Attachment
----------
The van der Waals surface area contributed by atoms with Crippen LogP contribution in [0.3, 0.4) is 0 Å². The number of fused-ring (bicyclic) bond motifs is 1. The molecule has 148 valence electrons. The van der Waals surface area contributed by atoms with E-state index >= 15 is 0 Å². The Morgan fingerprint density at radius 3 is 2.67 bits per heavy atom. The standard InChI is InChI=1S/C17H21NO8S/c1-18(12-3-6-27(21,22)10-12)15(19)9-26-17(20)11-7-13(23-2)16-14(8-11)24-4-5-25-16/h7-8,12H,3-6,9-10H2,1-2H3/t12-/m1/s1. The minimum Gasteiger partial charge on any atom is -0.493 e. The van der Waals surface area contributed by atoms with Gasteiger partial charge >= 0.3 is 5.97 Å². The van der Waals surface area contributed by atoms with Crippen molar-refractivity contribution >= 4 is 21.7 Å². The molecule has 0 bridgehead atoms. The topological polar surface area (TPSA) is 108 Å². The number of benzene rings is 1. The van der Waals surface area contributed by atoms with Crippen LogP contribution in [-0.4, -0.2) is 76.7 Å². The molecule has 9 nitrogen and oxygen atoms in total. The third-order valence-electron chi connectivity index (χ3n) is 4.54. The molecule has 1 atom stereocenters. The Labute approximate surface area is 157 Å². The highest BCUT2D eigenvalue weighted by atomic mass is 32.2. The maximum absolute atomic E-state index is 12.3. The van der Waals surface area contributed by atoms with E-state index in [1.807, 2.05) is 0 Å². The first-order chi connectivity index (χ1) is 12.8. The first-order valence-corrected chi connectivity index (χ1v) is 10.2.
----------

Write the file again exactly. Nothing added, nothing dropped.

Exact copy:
The van der Waals surface area contributed by atoms with Crippen LogP contribution in [0.3, 0.4) is 0 Å². The number of fused-ring (bicyclic) bond motifs is 1. The molecule has 148 valence electrons. The van der Waals surface area contributed by atoms with E-state index >= 15 is 0 Å². The Morgan fingerprint density at radius 3 is 2.67 bits per heavy atom. The standard InChI is InChI=1S/C17H21NO8S/c1-18(12-3-6-27(21,22)10-12)15(19)9-26-17(20)11-7-13(23-2)16-14(8-11)24-4-5-25-16/h7-8,12H,3-6,9-10H2,1-2H3/t12-/m1/s1. The minimum Gasteiger partial charge on any atom is -0.493 e. The van der Waals surface area contributed by atoms with Gasteiger partial charge >= 0.3 is 5.97 Å². The van der Waals surface area contributed by atoms with Crippen molar-refractivity contribution >= 4 is 21.7 Å². The molecule has 0 bridgehead atoms. The topological polar surface area (TPSA) is 108 Å². The number of benzene rings is 1. The van der Waals surface area contributed by atoms with Crippen LogP contribution in [-0.4, -0.2) is 76.7 Å². The molecule has 9 nitrogen and oxygen atoms in total. The third-order valence-electron chi connectivity index (χ3n) is 4.54. The molecule has 1 atom stereocenters. The Labute approximate surface area is 157 Å². The highest BCUT2D eigenvalue weighted by atomic mass is 32.2. The maximum absolute atomic E-state index is 12.3. The van der Waals surface area contributed by atoms with E-state index in [1.807, 2.05) is 0 Å². The first-order chi connectivity index (χ1) is 12.8. The first-order valence-corrected chi connectivity index (χ1v) is 10.2.